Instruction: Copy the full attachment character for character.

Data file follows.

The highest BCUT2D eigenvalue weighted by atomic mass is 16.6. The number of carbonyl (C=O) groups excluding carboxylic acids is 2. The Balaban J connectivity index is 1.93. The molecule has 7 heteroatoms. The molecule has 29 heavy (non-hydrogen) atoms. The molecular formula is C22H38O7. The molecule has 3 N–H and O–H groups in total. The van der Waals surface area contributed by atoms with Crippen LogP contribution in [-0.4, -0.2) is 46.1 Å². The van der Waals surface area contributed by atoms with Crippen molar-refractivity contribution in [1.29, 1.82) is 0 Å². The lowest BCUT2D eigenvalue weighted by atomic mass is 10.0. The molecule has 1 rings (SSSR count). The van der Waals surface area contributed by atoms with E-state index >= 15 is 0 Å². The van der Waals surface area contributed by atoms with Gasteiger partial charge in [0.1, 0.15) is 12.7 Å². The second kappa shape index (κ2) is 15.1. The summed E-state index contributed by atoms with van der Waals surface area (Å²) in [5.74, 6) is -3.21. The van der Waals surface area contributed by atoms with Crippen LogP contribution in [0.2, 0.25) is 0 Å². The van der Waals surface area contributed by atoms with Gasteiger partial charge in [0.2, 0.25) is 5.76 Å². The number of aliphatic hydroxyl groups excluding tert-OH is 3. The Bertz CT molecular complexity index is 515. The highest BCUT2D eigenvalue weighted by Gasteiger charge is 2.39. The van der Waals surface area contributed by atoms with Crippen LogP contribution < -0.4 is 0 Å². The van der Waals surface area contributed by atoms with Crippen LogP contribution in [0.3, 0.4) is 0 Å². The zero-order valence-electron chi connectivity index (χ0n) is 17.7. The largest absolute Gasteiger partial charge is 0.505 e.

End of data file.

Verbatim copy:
The highest BCUT2D eigenvalue weighted by atomic mass is 16.6. The number of carbonyl (C=O) groups excluding carboxylic acids is 2. The Balaban J connectivity index is 1.93. The molecule has 7 heteroatoms. The molecule has 29 heavy (non-hydrogen) atoms. The molecular formula is C22H38O7. The molecule has 3 N–H and O–H groups in total. The van der Waals surface area contributed by atoms with Crippen LogP contribution in [-0.4, -0.2) is 46.1 Å². The van der Waals surface area contributed by atoms with Crippen molar-refractivity contribution in [1.29, 1.82) is 0 Å². The lowest BCUT2D eigenvalue weighted by atomic mass is 10.0. The molecule has 1 rings (SSSR count). The van der Waals surface area contributed by atoms with E-state index >= 15 is 0 Å². The van der Waals surface area contributed by atoms with Gasteiger partial charge in [0.1, 0.15) is 12.7 Å². The second kappa shape index (κ2) is 15.1. The summed E-state index contributed by atoms with van der Waals surface area (Å²) in [5.74, 6) is -3.21. The van der Waals surface area contributed by atoms with Crippen LogP contribution in [0.2, 0.25) is 0 Å². The van der Waals surface area contributed by atoms with Gasteiger partial charge in [0.2, 0.25) is 5.76 Å². The number of aliphatic hydroxyl groups excluding tert-OH is 3. The Bertz CT molecular complexity index is 515. The highest BCUT2D eigenvalue weighted by Gasteiger charge is 2.39. The van der Waals surface area contributed by atoms with Crippen LogP contribution < -0.4 is 0 Å². The van der Waals surface area contributed by atoms with Crippen LogP contribution in [0.3, 0.4) is 0 Å². The zero-order valence-electron chi connectivity index (χ0n) is 17.7. The largest absolute Gasteiger partial charge is 0.505 e.